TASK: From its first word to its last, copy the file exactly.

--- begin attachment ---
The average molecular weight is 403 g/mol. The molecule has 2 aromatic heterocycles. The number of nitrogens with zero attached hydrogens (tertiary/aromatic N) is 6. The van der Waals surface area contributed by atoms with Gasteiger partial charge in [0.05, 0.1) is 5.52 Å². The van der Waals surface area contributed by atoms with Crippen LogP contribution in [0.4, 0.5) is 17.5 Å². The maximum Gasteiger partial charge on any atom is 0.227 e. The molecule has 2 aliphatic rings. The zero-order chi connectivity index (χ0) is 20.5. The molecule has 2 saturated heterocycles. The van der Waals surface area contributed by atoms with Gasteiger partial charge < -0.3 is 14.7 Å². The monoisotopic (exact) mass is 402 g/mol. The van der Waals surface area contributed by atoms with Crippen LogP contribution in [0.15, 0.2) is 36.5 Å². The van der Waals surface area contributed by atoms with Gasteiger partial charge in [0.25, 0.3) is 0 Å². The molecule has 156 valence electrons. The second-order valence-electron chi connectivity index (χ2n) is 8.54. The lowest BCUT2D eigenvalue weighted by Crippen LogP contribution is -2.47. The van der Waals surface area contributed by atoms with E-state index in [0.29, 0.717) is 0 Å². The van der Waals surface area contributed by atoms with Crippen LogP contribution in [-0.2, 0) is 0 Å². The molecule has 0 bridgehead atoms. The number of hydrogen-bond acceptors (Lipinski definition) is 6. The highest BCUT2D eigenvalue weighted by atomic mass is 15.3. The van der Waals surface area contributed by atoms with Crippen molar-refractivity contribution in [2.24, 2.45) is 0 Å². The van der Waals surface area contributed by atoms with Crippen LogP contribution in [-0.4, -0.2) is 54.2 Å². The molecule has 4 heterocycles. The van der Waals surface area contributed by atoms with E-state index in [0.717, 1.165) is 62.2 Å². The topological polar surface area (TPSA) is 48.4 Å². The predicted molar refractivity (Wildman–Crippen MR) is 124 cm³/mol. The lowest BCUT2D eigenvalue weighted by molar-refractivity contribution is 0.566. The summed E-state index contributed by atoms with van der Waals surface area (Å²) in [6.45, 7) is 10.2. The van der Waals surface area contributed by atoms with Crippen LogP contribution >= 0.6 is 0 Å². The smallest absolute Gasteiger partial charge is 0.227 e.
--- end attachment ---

The average molecular weight is 403 g/mol. The molecule has 2 aromatic heterocycles. The number of nitrogens with zero attached hydrogens (tertiary/aromatic N) is 6. The van der Waals surface area contributed by atoms with Gasteiger partial charge in [0.05, 0.1) is 5.52 Å². The van der Waals surface area contributed by atoms with Crippen LogP contribution in [0.4, 0.5) is 17.5 Å². The maximum Gasteiger partial charge on any atom is 0.227 e. The molecule has 2 aliphatic rings. The zero-order chi connectivity index (χ0) is 20.5. The molecule has 2 saturated heterocycles. The van der Waals surface area contributed by atoms with Gasteiger partial charge < -0.3 is 14.7 Å². The monoisotopic (exact) mass is 402 g/mol. The van der Waals surface area contributed by atoms with Crippen LogP contribution in [0.15, 0.2) is 36.5 Å². The van der Waals surface area contributed by atoms with Gasteiger partial charge in [0.25, 0.3) is 0 Å². The molecule has 156 valence electrons. The second-order valence-electron chi connectivity index (χ2n) is 8.54. The lowest BCUT2D eigenvalue weighted by Crippen LogP contribution is -2.47. The van der Waals surface area contributed by atoms with E-state index in [0.29, 0.717) is 0 Å². The van der Waals surface area contributed by atoms with Crippen LogP contribution in [-0.2, 0) is 0 Å². The molecule has 0 bridgehead atoms. The number of hydrogen-bond acceptors (Lipinski definition) is 6. The highest BCUT2D eigenvalue weighted by atomic mass is 15.3. The van der Waals surface area contributed by atoms with Crippen molar-refractivity contribution in [2.24, 2.45) is 0 Å². The van der Waals surface area contributed by atoms with Crippen LogP contribution in [-0.4, -0.2) is 54.2 Å². The molecule has 4 heterocycles. The van der Waals surface area contributed by atoms with E-state index in [0.717, 1.165) is 62.2 Å². The topological polar surface area (TPSA) is 48.4 Å². The predicted molar refractivity (Wildman–Crippen MR) is 124 cm³/mol. The lowest BCUT2D eigenvalue weighted by molar-refractivity contribution is 0.566. The summed E-state index contributed by atoms with van der Waals surface area (Å²) in [6.45, 7) is 10.2. The van der Waals surface area contributed by atoms with Crippen LogP contribution >= 0.6 is 0 Å². The smallest absolute Gasteiger partial charge is 0.227 e.